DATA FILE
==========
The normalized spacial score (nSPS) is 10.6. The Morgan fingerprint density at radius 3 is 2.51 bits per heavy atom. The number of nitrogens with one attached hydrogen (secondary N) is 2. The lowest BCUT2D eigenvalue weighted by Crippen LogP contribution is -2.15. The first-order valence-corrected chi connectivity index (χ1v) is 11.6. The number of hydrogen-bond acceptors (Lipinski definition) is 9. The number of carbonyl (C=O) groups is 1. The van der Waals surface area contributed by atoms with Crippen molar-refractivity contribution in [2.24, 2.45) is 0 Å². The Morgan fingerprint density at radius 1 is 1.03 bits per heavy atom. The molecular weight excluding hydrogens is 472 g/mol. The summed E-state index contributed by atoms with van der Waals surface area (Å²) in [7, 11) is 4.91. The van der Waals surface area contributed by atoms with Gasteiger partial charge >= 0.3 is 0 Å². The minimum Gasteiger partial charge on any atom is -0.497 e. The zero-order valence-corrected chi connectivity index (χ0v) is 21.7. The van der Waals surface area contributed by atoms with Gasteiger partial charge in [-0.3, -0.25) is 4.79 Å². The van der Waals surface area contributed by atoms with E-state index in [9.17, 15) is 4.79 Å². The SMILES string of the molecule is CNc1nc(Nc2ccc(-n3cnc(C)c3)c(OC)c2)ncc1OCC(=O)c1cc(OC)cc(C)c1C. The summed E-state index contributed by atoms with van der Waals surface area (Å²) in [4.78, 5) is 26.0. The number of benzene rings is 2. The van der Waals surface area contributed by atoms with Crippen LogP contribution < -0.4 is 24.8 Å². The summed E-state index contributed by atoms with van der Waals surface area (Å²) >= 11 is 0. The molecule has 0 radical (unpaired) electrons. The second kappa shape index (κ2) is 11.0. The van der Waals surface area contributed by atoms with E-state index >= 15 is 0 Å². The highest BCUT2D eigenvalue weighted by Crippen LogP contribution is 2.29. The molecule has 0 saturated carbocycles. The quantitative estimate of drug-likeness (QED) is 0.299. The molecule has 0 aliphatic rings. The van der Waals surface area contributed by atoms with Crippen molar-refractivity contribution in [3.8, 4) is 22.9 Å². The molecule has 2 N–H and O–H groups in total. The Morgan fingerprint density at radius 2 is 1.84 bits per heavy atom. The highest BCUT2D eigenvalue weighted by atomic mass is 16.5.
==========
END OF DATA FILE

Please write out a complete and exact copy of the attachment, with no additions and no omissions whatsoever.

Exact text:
The normalized spacial score (nSPS) is 10.6. The Morgan fingerprint density at radius 3 is 2.51 bits per heavy atom. The number of nitrogens with one attached hydrogen (secondary N) is 2. The lowest BCUT2D eigenvalue weighted by Crippen LogP contribution is -2.15. The first-order valence-corrected chi connectivity index (χ1v) is 11.6. The number of hydrogen-bond acceptors (Lipinski definition) is 9. The number of carbonyl (C=O) groups is 1. The van der Waals surface area contributed by atoms with Crippen molar-refractivity contribution in [2.24, 2.45) is 0 Å². The Morgan fingerprint density at radius 1 is 1.03 bits per heavy atom. The molecular weight excluding hydrogens is 472 g/mol. The summed E-state index contributed by atoms with van der Waals surface area (Å²) in [7, 11) is 4.91. The van der Waals surface area contributed by atoms with Gasteiger partial charge >= 0.3 is 0 Å². The minimum Gasteiger partial charge on any atom is -0.497 e. The zero-order valence-corrected chi connectivity index (χ0v) is 21.7. The van der Waals surface area contributed by atoms with Gasteiger partial charge in [-0.3, -0.25) is 4.79 Å². The van der Waals surface area contributed by atoms with E-state index in [9.17, 15) is 4.79 Å². The SMILES string of the molecule is CNc1nc(Nc2ccc(-n3cnc(C)c3)c(OC)c2)ncc1OCC(=O)c1cc(OC)cc(C)c1C. The summed E-state index contributed by atoms with van der Waals surface area (Å²) in [4.78, 5) is 26.0. The number of benzene rings is 2. The van der Waals surface area contributed by atoms with Crippen LogP contribution < -0.4 is 24.8 Å². The summed E-state index contributed by atoms with van der Waals surface area (Å²) >= 11 is 0. The molecule has 0 radical (unpaired) electrons. The second kappa shape index (κ2) is 11.0. The van der Waals surface area contributed by atoms with E-state index >= 15 is 0 Å². The highest BCUT2D eigenvalue weighted by Crippen LogP contribution is 2.29. The molecule has 0 saturated carbocycles. The quantitative estimate of drug-likeness (QED) is 0.299. The molecule has 0 aliphatic rings. The van der Waals surface area contributed by atoms with Crippen molar-refractivity contribution in [3.8, 4) is 22.9 Å². The molecule has 2 N–H and O–H groups in total. The Morgan fingerprint density at radius 2 is 1.84 bits per heavy atom. The highest BCUT2D eigenvalue weighted by atomic mass is 16.5.